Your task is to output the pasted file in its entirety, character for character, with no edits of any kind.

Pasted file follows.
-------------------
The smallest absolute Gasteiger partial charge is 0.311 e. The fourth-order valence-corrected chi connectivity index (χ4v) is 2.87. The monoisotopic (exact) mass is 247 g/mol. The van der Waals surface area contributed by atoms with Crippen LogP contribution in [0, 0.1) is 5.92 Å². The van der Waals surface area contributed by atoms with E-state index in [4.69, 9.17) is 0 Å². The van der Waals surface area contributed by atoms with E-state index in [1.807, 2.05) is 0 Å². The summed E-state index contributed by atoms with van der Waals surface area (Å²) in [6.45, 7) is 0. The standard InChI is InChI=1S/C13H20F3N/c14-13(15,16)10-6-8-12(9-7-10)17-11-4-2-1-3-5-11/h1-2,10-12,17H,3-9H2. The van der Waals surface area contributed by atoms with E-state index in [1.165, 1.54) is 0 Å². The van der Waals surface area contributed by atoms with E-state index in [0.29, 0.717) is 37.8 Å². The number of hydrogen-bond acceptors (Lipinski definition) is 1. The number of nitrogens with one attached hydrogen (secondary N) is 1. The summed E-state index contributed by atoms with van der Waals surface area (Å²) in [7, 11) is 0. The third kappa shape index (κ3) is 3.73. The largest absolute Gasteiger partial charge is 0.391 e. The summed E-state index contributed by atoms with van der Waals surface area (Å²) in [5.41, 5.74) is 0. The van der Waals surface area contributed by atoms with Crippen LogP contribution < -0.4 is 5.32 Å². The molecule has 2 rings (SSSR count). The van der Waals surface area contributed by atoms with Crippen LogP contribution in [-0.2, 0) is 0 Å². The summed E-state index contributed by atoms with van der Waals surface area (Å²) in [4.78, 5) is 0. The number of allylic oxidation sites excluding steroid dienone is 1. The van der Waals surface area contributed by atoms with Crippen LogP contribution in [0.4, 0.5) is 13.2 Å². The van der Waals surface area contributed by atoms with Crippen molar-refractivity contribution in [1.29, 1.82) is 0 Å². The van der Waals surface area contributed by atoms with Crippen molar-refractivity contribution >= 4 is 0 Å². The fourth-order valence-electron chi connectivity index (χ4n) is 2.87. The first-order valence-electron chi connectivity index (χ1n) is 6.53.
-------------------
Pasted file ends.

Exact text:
The smallest absolute Gasteiger partial charge is 0.311 e. The fourth-order valence-corrected chi connectivity index (χ4v) is 2.87. The monoisotopic (exact) mass is 247 g/mol. The van der Waals surface area contributed by atoms with Crippen LogP contribution in [0, 0.1) is 5.92 Å². The van der Waals surface area contributed by atoms with E-state index in [4.69, 9.17) is 0 Å². The van der Waals surface area contributed by atoms with E-state index in [1.807, 2.05) is 0 Å². The summed E-state index contributed by atoms with van der Waals surface area (Å²) in [6.45, 7) is 0. The standard InChI is InChI=1S/C13H20F3N/c14-13(15,16)10-6-8-12(9-7-10)17-11-4-2-1-3-5-11/h1-2,10-12,17H,3-9H2. The van der Waals surface area contributed by atoms with E-state index in [1.165, 1.54) is 0 Å². The van der Waals surface area contributed by atoms with E-state index in [0.29, 0.717) is 37.8 Å². The number of hydrogen-bond acceptors (Lipinski definition) is 1. The number of nitrogens with one attached hydrogen (secondary N) is 1. The summed E-state index contributed by atoms with van der Waals surface area (Å²) in [7, 11) is 0. The third kappa shape index (κ3) is 3.73. The largest absolute Gasteiger partial charge is 0.391 e. The summed E-state index contributed by atoms with van der Waals surface area (Å²) in [5.41, 5.74) is 0. The van der Waals surface area contributed by atoms with Crippen LogP contribution < -0.4 is 5.32 Å². The molecule has 2 rings (SSSR count). The van der Waals surface area contributed by atoms with Crippen LogP contribution in [-0.2, 0) is 0 Å². The summed E-state index contributed by atoms with van der Waals surface area (Å²) in [4.78, 5) is 0. The number of allylic oxidation sites excluding steroid dienone is 1. The van der Waals surface area contributed by atoms with Crippen LogP contribution in [0.4, 0.5) is 13.2 Å². The van der Waals surface area contributed by atoms with Crippen molar-refractivity contribution in [1.29, 1.82) is 0 Å². The van der Waals surface area contributed by atoms with Crippen molar-refractivity contribution >= 4 is 0 Å². The fourth-order valence-electron chi connectivity index (χ4n) is 2.87. The first-order valence-electron chi connectivity index (χ1n) is 6.53.